Steve Jackson Games is one of the icons of the US - and indeed global - game industry. They have everything from casual tabletop games, to more involved family games, to their own roleplaying game line, to crunchy strategy games, to apps and online modes of play.
Their casual games include the Munchkin family of games, which has been running for 13 years and shows no sign of slowing down its satirical take on new genres - having started with a heroic fantasy theme, they have quickly moved on to affectionately mock the clichés of space opera, superhero comics, zombie movies, paranormal thrillers, Lovecraftian horror, spy films, Westerns, post-apocalyptic sci-fi... I don't think they've got to noir or romance yet, but it's probably only a matter of time. (Oh - and the base set is also among the donations you can get for free this year!)
GURPS, their Generic Universal Role-Playing System, likewise covers a huge range of genres, but from a less mischievous angle (mostly). Instead, it provides a basic set of rules for creating characters and resolving story actions, and then offers a hugely modular set of rules and setting information to allow you to play through stories in almost any milieu imaginable. All the geek genres above are covered, but so are the Ice Age; both fantastic and historical versions of past Earth civilisations such as the Aztecs, Celts, Greeks, various Chinese dynasties, the Old West and more; near- and far-future science fiction; magical realism; a range of other fiction franchises, such as Star Trek, R.E. Howard's Conan, Callahan's Crosstime Saloon, Discworld, Hellboy, and the Vorkosigan Saga; and more. And because they all use the same basic ruleset, they all interoperate! So if you want to tell a story about, say, US conscripts and Viet Cong in mid-battle suddenly falling through a portal to a distant science-fantasy world, you can.
These are only a few of their offerings - they also do crunchy tactical games, single-die push-your-luck games, reprints of obscure classics, and more! You can see a great selection on our donations page, and the full range at their website! But I wanted to move on, because awesome as all their games are, there's more of interest to libraries about this particular sponsor.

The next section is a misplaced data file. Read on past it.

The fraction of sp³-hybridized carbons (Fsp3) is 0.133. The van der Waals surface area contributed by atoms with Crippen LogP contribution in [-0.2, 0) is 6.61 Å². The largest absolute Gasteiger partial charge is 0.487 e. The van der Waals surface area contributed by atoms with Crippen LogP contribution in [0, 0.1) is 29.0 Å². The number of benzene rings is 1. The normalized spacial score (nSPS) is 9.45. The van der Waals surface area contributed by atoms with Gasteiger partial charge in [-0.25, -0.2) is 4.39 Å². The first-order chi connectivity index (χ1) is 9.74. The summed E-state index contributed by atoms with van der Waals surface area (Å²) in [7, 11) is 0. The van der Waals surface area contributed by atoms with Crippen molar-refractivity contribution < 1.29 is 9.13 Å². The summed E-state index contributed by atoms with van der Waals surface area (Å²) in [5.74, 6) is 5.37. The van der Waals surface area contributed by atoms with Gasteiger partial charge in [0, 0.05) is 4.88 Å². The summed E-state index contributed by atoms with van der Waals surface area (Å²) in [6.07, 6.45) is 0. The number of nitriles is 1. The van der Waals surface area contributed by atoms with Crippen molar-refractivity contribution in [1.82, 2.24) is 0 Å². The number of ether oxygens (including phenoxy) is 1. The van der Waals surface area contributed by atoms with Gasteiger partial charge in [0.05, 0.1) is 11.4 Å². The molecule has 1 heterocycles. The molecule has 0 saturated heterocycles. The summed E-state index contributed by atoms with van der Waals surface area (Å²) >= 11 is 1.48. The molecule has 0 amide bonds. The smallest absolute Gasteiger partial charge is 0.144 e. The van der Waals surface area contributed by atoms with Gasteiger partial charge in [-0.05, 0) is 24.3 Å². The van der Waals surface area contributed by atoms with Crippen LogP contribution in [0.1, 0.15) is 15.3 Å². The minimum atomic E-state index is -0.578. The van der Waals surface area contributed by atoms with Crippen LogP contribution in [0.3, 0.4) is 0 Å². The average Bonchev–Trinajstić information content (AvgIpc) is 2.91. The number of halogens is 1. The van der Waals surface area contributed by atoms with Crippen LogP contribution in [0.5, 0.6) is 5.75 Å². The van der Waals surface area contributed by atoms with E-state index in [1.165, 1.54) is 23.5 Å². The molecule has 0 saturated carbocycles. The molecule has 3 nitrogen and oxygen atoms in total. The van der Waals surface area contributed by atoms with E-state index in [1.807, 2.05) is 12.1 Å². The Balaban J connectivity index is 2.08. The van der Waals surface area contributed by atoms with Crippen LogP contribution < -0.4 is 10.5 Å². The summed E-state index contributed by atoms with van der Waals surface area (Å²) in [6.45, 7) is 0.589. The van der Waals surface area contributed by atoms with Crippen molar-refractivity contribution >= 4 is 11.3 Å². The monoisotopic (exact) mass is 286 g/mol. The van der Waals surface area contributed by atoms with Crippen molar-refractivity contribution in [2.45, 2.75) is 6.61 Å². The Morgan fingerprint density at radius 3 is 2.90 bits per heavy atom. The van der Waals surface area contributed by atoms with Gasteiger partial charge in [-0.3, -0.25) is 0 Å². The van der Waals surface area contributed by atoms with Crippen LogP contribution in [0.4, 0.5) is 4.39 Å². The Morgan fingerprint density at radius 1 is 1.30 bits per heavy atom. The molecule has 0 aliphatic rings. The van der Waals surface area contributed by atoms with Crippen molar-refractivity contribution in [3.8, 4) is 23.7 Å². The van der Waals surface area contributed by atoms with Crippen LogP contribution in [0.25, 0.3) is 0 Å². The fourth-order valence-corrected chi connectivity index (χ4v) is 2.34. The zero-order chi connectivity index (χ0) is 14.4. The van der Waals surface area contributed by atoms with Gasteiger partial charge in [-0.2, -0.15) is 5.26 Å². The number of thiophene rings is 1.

You see, Steve Jackson Games was a central figure in the early skirmishes in the battle over the government's interception and seizure of private information, and their case was one of the catalysts for the formation of the Electronic Frontier Foundation, leading defenders of freedom online. It's a terrific story, though indubitably it must have been awful to go through - it nearly put SJG out of business - and one told very well by SJG themselves, as well as Bruce Sterling in his book The Hacker Crackdown. I recommend you read at least the SJG page linked above, in which the US Secret Service appears to exhibit one or both of:
- the same tendency to indiscriminately violate the rights of people adjacent but unrelated to the actual subject of their inquiry (in this case, computers from the home and workplace of someone who had talked to hackers for a writing project) that has now metastasized into programs like PRISM.
- the kind of inability to distinguish the imaginary from the real that people used to worry about gamers supposedly showing.
If you're interested in knowing more, there are more source documents on the SJG site, and the court documents are available at http://scholar.google.
I can't help but think, though, that if game publishers back then were accorded a comparable degree of cultural respect to book publishers, we might have seen an even stronger response to such a blatant violation of the rights of a premier independent publisher with an international reputation - perhaps even one that might have slowed the rise of the surveillance state? It's a might-have-been, of course, but nonetheless it's a sobering thought that our assumption that play and everything about it is inherently trivial might have had such a serious cost.
So thank you, Steve Jackson Games - for producing games in every flavour of fun from frothy silliness to strategic depth, for donating some of them to libraries for International Games Day, and for being the canary in the mine that helped kickstart the movement for online freedom.